Climate change

Changing Climate Change: The New Dimension of Economics


Remarks by Angel Gurría, OECD Secretary-General, at the Opening session of the OECD Forum 2008

OECD International Conference Centre
Paris, 3 June, 2008

Good morning Ladies and Gentlemen:

Welcome to the OECD Forum 2008. Welcome also to our new OECD International Conference Centre; which in many ways is the reflection of an evolving and forward-looking OECD.

This year’s Forum will focus its attention on climate change, growth and stability. Considering the fact that Mr. Carstens will focus on the economic policy ingredients for growth and stability, I will concentrate my presentation on the impact of climate change, hoping that I can draw your attention towards one of the greatest challenges of our time.

Dear friends: we are the environment!

If we don’t change climate change, we will not survive. As simple and complex as that.

Indeed, I can think of no greater threat to the wellbeing of our children and grandchildren, to the lives of millions of people in poor countries and thousands of irreplaceable animal species and plants, than the unchecked consequences of climate change. Addressing it is our generational responsibility.

Climate change is a multidimensional phenomenon. The solution is therefore also a composite. One of its most important dimensions is definitely about eco-nomics. The new international agreement that we must achieve at the meeting of the COP15, to be held in Copenhagen on December 2009, will require a strong economic platform. This is where the OECD is making its contributions, based on more than 20 years experience, working out proposals to build a sound economic and financial footing for the post-2012 architecture.

We are doing this by blending experience and talent, and drawing from the wisdom of people like you. We are also doing it by working in close coordination with other international organisations and by supporting the host countries of COP14 and COP15, Poland and Denmark, to achieve successful results. We know that losing time means losing nature and losing lives; and that the more we postpone action, the more irreversible the damage will be and the higher the cost to fix it.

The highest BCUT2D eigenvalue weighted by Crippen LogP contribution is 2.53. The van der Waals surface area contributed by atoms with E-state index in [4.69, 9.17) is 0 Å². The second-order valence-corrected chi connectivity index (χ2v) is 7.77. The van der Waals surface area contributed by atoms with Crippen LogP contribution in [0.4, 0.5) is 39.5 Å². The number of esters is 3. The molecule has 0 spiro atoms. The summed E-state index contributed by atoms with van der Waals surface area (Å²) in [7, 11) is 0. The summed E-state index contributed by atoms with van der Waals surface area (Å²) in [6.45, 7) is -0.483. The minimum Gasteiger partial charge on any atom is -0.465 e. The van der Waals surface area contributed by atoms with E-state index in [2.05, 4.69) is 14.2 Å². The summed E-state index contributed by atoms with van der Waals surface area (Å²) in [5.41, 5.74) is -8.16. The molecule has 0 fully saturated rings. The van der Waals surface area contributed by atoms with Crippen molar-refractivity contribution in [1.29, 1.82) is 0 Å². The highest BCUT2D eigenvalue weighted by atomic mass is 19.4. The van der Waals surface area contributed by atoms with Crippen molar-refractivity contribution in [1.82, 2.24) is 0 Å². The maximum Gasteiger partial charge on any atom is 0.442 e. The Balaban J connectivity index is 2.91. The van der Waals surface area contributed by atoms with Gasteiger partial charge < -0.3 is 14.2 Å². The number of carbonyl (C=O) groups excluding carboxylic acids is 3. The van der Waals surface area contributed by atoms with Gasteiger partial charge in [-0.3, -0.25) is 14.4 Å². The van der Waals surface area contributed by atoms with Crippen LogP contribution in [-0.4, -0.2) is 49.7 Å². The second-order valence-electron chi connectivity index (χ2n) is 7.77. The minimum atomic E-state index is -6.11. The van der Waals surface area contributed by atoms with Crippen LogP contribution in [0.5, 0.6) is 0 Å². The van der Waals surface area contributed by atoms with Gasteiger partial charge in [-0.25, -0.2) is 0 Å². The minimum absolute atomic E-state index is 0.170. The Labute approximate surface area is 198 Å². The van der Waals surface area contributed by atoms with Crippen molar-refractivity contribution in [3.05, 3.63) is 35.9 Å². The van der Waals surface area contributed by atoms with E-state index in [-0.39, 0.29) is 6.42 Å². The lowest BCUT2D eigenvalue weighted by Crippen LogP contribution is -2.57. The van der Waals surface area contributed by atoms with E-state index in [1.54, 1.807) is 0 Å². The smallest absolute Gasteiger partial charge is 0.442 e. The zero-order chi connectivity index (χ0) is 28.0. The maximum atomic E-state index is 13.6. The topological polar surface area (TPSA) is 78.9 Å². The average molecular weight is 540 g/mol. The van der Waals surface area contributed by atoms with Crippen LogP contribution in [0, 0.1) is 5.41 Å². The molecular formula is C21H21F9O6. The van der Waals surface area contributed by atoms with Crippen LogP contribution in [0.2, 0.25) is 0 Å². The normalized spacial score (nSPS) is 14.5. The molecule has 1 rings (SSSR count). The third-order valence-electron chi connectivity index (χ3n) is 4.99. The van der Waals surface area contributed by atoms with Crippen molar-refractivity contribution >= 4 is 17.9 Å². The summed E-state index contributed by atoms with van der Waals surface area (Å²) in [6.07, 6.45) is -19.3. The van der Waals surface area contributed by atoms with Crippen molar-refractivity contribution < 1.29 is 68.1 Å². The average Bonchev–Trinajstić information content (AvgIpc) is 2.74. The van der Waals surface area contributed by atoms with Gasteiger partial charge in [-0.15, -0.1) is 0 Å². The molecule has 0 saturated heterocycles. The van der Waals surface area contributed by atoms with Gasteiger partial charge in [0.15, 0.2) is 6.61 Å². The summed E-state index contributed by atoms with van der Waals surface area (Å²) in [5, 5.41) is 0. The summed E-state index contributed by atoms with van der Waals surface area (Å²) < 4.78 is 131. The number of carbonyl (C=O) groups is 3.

Current concentrations of green-house gas emissions have already reached 380 parts per million (ppm) of carbon dioxide equivalent (CO2e); exceeding the natural range of the last 650,000 years. And if we continue with business as usual, these poisonous gases are expected to grow by over 50% by 2050.
This in turn would cause world temperatures to rise by up to 6 degrees Celsius by the end of the 21st century. This would be equivalent to the change in temperature since the last ice age —an era in which much of Europe and North America was under more than one kilometre of ice. Clearly, an unacceptable, unmanageable scenario.

Today we know that the economic and social costs of inaction are very high and that the consequences of inaction can make us highly vulnerable. Worse yet, the greatest impacts will be felt by developing countries and are already threatening economic, social and political stability in many of them.

Although the cost of ambitious mitigation policies is predicted to be considerably lower than the cost of inaction, it doesn’t mean it will be cheap. Therefore, to build support for the necessary policy decisions, it is essential that we find the least-cost mixes of policy instruments to achieve significant emission cuts.